According to the CMS, whereas the All-Payer Model “established global budgets for certain Maryland hospitals to reduce Medicare hospital expenditures and improve quality of care for beneficiaries,” the TCOC “builds on the success of the Maryland All-Payer Model by creating greater incentives for healthcare providers to coordinate with each other and provide patient-centered care, and by committing the State to a sustainable growth rate in per capita total cost of care spending for Medicare beneficiaries.”
The TCOC began on January 1, 2019, and runs through December 31, 2026.
Results of Maryland’s All-Payer-Model Program
In general, an all-payer system allows a state to manage healthcare prices via rate setting where all healthcare payers, including the government, private insurers, and employer healthcare plans, pay similar prices for services provided at individual hospitals.
When it announced the results of the five-year All-Payer-Model program, Maryland’s Health Services Cost Review Commission—the state agency responsible for regulating cost and quality of hospital care in Maryland—declared the program’s targets had been achieved. They included:
1.92% average annual growth per capita in hospital revenue (goal was to be less than or equal to 3.58%).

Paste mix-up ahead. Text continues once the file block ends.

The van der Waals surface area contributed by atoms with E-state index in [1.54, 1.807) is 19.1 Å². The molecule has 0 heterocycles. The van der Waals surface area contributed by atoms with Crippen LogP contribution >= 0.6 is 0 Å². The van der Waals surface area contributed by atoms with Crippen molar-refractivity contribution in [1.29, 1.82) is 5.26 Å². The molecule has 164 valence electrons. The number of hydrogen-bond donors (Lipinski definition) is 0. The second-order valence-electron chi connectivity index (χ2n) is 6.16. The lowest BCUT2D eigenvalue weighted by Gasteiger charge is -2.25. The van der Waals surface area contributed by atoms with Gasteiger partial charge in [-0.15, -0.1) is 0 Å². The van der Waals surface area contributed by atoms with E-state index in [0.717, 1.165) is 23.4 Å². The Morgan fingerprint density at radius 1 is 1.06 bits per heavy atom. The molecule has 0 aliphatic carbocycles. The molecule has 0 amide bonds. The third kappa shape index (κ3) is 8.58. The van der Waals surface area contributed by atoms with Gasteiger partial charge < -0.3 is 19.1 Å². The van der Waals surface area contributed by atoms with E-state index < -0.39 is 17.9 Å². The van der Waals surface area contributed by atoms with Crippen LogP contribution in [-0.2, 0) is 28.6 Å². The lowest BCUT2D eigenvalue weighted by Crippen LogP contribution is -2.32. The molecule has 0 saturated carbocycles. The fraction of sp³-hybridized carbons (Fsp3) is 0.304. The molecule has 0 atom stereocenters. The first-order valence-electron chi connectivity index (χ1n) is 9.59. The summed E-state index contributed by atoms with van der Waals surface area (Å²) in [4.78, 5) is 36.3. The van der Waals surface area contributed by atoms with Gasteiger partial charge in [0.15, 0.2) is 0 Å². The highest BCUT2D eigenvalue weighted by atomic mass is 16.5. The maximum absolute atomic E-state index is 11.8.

$1.4 billion cumulative Medicare savings in hospital expenditures.
Below national average for hospital readmissions of Medicare patients within five years.
All of Maryland’s 47 acute-care hospitals paid based on health populations served—not number of services rendered—with 98% of total hospital revenue under Global Budget Revenue (GBR) payment method.
In addition, the Maryland HSCRC report indicated that innovative care was a key tenet of the model and that hospitals benefitted from being given the ability to:
Invest in new healthcare programs that improve collaboration with other providers in the community.
Implement new clinical protocols, patient safety techniques, and follow-up procedures for high-risk patients at hospital discharge.
Create hubs of care to triage needs, coordinate important services, and ensure patients in need are connected to services outside the hospital.
After the success of the Maryland All-Payer Model, the state’s Total-Cost-of-Care Model program continued to focus on healthcare cost savings to Medicare. But it introduced population health improvement activities across the entire healthcare delivery system.
Future of Maryland’s Total-Cost-of-Care Model Program
Maryland’s TCOC Model program seeks more than $1 billion in Medicare savings by the end of 2023, or the fifth performance year of the program. According to the CMS Innovation Models webpage, Maryland’s TCOC Model includes the following three programs:
The Hospital Payment Program, where each hospital receives a population-based payment amount which covers all hospital services provided during a year.